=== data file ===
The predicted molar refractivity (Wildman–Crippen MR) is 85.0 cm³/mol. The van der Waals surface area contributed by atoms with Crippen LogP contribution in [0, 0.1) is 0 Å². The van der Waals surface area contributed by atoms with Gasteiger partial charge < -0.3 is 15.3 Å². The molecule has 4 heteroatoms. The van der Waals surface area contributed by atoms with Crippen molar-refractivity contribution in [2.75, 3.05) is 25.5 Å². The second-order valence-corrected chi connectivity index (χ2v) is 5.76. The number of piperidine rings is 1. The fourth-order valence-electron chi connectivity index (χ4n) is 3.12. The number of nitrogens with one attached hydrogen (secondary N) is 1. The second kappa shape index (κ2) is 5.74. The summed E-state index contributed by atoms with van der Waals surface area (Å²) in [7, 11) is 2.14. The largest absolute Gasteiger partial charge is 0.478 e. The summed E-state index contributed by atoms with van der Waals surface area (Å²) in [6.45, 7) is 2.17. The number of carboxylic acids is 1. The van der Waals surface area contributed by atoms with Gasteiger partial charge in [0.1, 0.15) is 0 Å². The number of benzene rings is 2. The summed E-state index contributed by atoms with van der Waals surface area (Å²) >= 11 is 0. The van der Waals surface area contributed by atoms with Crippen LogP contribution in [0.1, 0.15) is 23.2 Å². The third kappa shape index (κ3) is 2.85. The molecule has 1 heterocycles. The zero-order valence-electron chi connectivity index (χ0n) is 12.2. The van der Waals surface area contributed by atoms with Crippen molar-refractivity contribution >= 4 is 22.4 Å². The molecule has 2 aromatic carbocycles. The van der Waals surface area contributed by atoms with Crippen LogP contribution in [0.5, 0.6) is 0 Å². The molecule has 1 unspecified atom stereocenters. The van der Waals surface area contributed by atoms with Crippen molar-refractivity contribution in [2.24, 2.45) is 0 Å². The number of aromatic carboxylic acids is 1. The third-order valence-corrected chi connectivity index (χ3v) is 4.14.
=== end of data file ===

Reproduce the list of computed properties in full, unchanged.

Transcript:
The predicted molar refractivity (Wildman–Crippen MR) is 85.0 cm³/mol. The van der Waals surface area contributed by atoms with Crippen LogP contribution in [0, 0.1) is 0 Å². The van der Waals surface area contributed by atoms with Gasteiger partial charge < -0.3 is 15.3 Å². The molecule has 4 heteroatoms. The van der Waals surface area contributed by atoms with Crippen molar-refractivity contribution in [2.75, 3.05) is 25.5 Å². The second-order valence-corrected chi connectivity index (χ2v) is 5.76. The number of piperidine rings is 1. The fourth-order valence-electron chi connectivity index (χ4n) is 3.12. The number of nitrogens with one attached hydrogen (secondary N) is 1. The second kappa shape index (κ2) is 5.74. The summed E-state index contributed by atoms with van der Waals surface area (Å²) in [7, 11) is 2.14. The largest absolute Gasteiger partial charge is 0.478 e. The summed E-state index contributed by atoms with van der Waals surface area (Å²) in [6.45, 7) is 2.17. The number of carboxylic acids is 1. The van der Waals surface area contributed by atoms with Gasteiger partial charge in [0.1, 0.15) is 0 Å². The number of benzene rings is 2. The summed E-state index contributed by atoms with van der Waals surface area (Å²) >= 11 is 0. The van der Waals surface area contributed by atoms with Crippen LogP contribution in [0.1, 0.15) is 23.2 Å². The third kappa shape index (κ3) is 2.85. The molecule has 1 heterocycles. The zero-order valence-electron chi connectivity index (χ0n) is 12.2. The van der Waals surface area contributed by atoms with Crippen molar-refractivity contribution >= 4 is 22.4 Å². The molecule has 2 aromatic carbocycles. The van der Waals surface area contributed by atoms with Crippen LogP contribution in [0.5, 0.6) is 0 Å². The molecule has 1 unspecified atom stereocenters. The van der Waals surface area contributed by atoms with Crippen molar-refractivity contribution in [2.24, 2.45) is 0 Å². The number of aromatic carboxylic acids is 1. The third-order valence-corrected chi connectivity index (χ3v) is 4.14.